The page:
Prohibition: Archaic Remedy That Failed (Part 3)

Posted by: on Oct 21, 2016 | No Comments


Read Part 1 and Part 2 of this series of articles.

Prohibition of alcohol has proved to be a failed experiment a hundred years ago in the US. The biggest case against prohibition is the 13-year ban enforced in the US. You must keep in mind that pre-prohibition crime rates in the US were less than 15% of the current state of affairs. The noble undertaking began in 1920 and lasted 13 years! In the time that ensued, an entire segment of the civilian population was criminalized and the greatest gift of prohibition to the world was born – organized crime. This is how it came to pass that overnight the alcohol industry became a gangster’s paradise.

End of quality assurance:

With so many bootleggers crawling out of the woods, there simply was no accountability. Demand creates supply and countless Indians still fall victim to drinking bad liquor with serious damage to their internal organs and even death. Similarly, in the US, prohibition forced people to fill the gap with whatever that came to hand. You know the list of ingredients that have been found in country hooch from the newspaper reports in India, everything from batteries to rat poison.

Golden Road to Gangsterhood:

Since they were already criminals in the eyes of the law, people decided to go the whole hog and break more laws. In a situation where they were willing to be hanged for the sheep as well as the lamb, the fights to control bigger chunks of the illegal supply of booze and gang wars became a commonplace event, drive-by shootings and even machine guns became standard equipment for these black sheep turned wolves.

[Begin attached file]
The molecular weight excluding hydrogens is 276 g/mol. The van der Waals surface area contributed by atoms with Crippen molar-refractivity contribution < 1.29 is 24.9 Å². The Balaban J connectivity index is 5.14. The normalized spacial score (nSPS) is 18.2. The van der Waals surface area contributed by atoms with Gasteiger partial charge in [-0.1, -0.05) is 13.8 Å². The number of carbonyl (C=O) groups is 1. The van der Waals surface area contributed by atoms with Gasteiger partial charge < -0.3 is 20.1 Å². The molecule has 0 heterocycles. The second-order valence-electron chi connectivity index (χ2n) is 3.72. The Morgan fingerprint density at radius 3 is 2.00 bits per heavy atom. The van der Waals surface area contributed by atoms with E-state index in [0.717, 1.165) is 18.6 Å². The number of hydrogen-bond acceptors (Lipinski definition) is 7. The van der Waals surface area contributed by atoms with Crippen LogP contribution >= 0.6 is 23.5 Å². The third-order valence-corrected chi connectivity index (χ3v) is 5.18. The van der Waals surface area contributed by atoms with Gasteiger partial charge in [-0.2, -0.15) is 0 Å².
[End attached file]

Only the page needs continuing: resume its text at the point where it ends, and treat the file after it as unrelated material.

Corruption of the Law:

Since people still wanted to drink, it was only possible by paying off the police. Once the police was on the take, soon the lawyers and judges followed. Those who were clean, had no other option but to join the crowd.

Creation of Victimless Crimes:

When there is no injured party or loss or damage to property and no threat of violence occurs, it falls into the category of victimless crime. What happens is that what was earlier private behavior becomes a victimless crime. History, again, is witness to the fact that centuries of attempts by governments to control private behavior have not resulted in any meaningful results.

Instead, what rises is a hydra-headed problem of wrongly utilized resources to prosecute victimless crimes. The rise of lawlessness that hurts no one takes up most of the attention of the law and legal machinery that courts are swamped with pending cases and most of the prosecution efforts are directed at lesser crimes.

The very gateway to prohibited substances offers a conduit for smuggling more horrific things. These days, the US has sat up and revisited their laws on marijuana prohibition in an honest admission that criminalizing it was opening a gateway through which harder drugs were being supplied. Off late, a more worrying concern is the evidence that this money goes to fund terrorism activities. The same smuggling routes can be used for something as inherently harmless as marijuana or something as lethal as guns and explosives for use in a terror attack.

You can read Part 4 of this series of articles here.

Leave a Reply